Throughout that time, the foundations were laid down to develop a military nuclear capability. This included the nuclear fuel cycle and nuclear weapons design, development and testing programme. The fuel cycle program included the uranium exploration, mining, refining, conversion and Uranium Hexafluoride (UF6) production, enrichment and fuel fabrication and reprocessing facilities. These facilities were established in PAEC by Munir Ahmad Khan. He was appointed PAEC Chairman on January 20, 1972 at the Multan Conference of senior scientists and engineers. Earlier, Munir Ahmad Khan was serving as Director of Nuclear Power and Reactors Division, IAEA. He was credited as the "technical father" of Pakistan's atom project by a recent International Institute of Strategic Studies, London, (IISS) dossier on history of the Pakistan's nuclear development, with Zulfikar Ali Bhutto as the father of Pakistan's nuclear developmental programme. Munir Ahmad Khan, an expert in Plutonium technology, had also laid the foundation and groundbreaking work for the Plutonium reprocessing technology. Khan, built the New Laboratories, a plutonium reprocessing plant located in Islamabad.
After Chief Martial Law Administrator (later president) and Chief of Army Staff General Zia-ul-Haq came to power (see Operation Fair Play), further advancements were made to enrich uranium and consolidate the nuclear development programme. On March 11, 1983, the PAEC under Munir Ahmad Khan carried out the first successful cold test of a working nuclear device near at the Kirana Hills under codename Kirana-I. The test was led by CERN-physicist Ishfaq Ahmad, and was witnessed by other senior scientists belonging to Pakistan Armed Forces and the PAEC. To compound matters further, the Soviet Union had withdrawn from Afghanistan and the strategic importance of Pakistan to the United States was gone. Once the full extent of Pakistan's nuclear weapons development was revealed, economic sanctions (see Pressler amendment) were imposed on the country by several other countries, particularly the US. Having been developed under both Bhutto and Zia, the nuclear development programme had fully matured by the late 1980s. Abdul Qadeer Khan, a metallurgical engineer, greatly contributed to the uranium enrichment programme under both governments. A Q Khan established an administrative proliferation network through Dubai to smuggle URENCO nuclear technology to Khan Research Laboratories. He then established Pakistan's gas-centrifuge program based on the URENCO's Zippe-type centrifuge. Khan is considered to be the founder of Pakistan's HEU-based gas-centrifuge uranium enrichment programme, which was originally launched by PAEC in 1974.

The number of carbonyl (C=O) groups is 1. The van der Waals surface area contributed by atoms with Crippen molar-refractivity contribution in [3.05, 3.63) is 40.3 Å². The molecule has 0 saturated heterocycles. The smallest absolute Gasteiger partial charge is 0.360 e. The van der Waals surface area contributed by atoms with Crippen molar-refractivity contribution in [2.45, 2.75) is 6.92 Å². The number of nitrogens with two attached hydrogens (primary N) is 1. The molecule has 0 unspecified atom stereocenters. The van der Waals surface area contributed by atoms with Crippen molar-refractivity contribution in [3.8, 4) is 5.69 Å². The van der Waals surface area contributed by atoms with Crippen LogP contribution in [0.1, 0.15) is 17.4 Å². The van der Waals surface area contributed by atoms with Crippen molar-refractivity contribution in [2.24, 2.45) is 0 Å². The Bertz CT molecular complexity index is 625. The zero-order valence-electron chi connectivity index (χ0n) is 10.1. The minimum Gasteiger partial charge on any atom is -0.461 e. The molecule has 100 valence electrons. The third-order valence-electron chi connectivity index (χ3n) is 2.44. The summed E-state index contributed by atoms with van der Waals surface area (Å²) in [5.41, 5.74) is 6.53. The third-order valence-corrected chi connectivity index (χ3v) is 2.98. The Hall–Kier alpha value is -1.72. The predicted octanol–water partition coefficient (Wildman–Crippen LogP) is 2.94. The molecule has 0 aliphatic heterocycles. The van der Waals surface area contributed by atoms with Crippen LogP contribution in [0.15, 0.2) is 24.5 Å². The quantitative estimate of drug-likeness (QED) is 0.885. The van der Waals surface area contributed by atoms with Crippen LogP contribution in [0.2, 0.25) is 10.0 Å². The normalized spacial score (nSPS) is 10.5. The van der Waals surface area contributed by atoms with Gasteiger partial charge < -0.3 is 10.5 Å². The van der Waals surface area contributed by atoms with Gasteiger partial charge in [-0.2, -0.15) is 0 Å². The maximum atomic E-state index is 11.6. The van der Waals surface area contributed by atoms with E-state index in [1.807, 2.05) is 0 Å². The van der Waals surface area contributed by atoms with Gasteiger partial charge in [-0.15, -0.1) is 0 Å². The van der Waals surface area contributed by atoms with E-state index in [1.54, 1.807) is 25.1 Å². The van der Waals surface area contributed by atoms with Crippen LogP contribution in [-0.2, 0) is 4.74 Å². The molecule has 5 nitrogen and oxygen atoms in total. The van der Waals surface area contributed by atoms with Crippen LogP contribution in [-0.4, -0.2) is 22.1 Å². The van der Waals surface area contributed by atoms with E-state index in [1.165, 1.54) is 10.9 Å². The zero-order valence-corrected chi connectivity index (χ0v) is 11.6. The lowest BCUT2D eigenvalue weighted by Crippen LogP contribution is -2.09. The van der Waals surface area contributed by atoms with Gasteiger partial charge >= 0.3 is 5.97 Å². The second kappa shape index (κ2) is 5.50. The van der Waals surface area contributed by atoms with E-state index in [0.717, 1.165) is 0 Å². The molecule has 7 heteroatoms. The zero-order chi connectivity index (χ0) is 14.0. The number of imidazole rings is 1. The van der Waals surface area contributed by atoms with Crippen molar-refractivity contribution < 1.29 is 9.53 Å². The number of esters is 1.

The PAEC also played its part in the success and development of the uranium-enrichment programme by producing the uranium hexafluoride gas feedstock for enrichment. PAEC was also responsible for all the pre- and post-enrichment phases of the nuclear fuel cycle. By 1986 PAEC Chairman Munir Ahmad Khan had begun work on the 50 MW plutonium and tritium production reactor at Khushab, known as Khushab Reactor Complex, which became operational by 1998. After India succeeded with five underground nuclear tests (codename Pokharan-II) in Pokhran region in 1998, Pakistan, to the distaste of the international community, successfully carried out six underground nuclear tests in Ras Koh region of the Chagai Hills on May 28 (codename Chagai-I) and on Kharan region (codename Chagai-II) on May 30, proving Pakistan's nuclear capability. These tests were supervised and observed by physicist Samar Mubarakmand and other senior academic scientists from PAEC and the KRL.
US Senator Pressler introduced the Pressler Amendment, which imposed an embargo on all economic and military aid to Pakistan for developing nuclear weapons. This caused very negative publicity in Pakistan towards the US as many people in Pakistan, and particularly the Pakistani Armed Forces, believed they had been abandoned after they risked a great deal in helping thwart the Soviet Union in Afghanistan. Pakistan was hosting a very large Afghan refugee population and drugs from Afghanistan had infiltrated Pakistan where the use of heroin was growing into a widespread problem.
The embargo continued for five years and in 1995, the Brown Amendment authorised a one-time delivery of US military equipment, contracted for prior to October 1990, worth US$368 million. However, the additional 28 F-16 aircraft costing US$658 million and already paid for by Pakistan were not delivered. Unable to purchase American or NATO weaponry, Pakistan tried to develop a domestic weapons industry, which yielded some successes such as the development of the Al-Khalid Tank and JF-17 Strike Fighter.
During the Soviet occupation of neighbouring Afghanistan, the alliance between the United States and Pakistan was greatly strengthened as the US needed Pakistan as a staging area from which to send weapons to the Mujahideens who were fighting the Soviets. Apprehensive of the two-front threat to Pakistan from India and from Soviet-occupied Afghanistan, the United States in 1981 offered a military aid package of over $1.5 billion, which included 40 F-16 fighters, 100 M-48 tanks, nearly 200 artillery guns and over 1,000 TOW anti-tank missiles, which considerably enhanced Pakistan's defence capability. During the course of the war, Pakistan experienced several air intrusions by Afghan/Soviet pilots and claimed to have shot down eight of these aircraft over the years while losing one F-16 from its own fleet.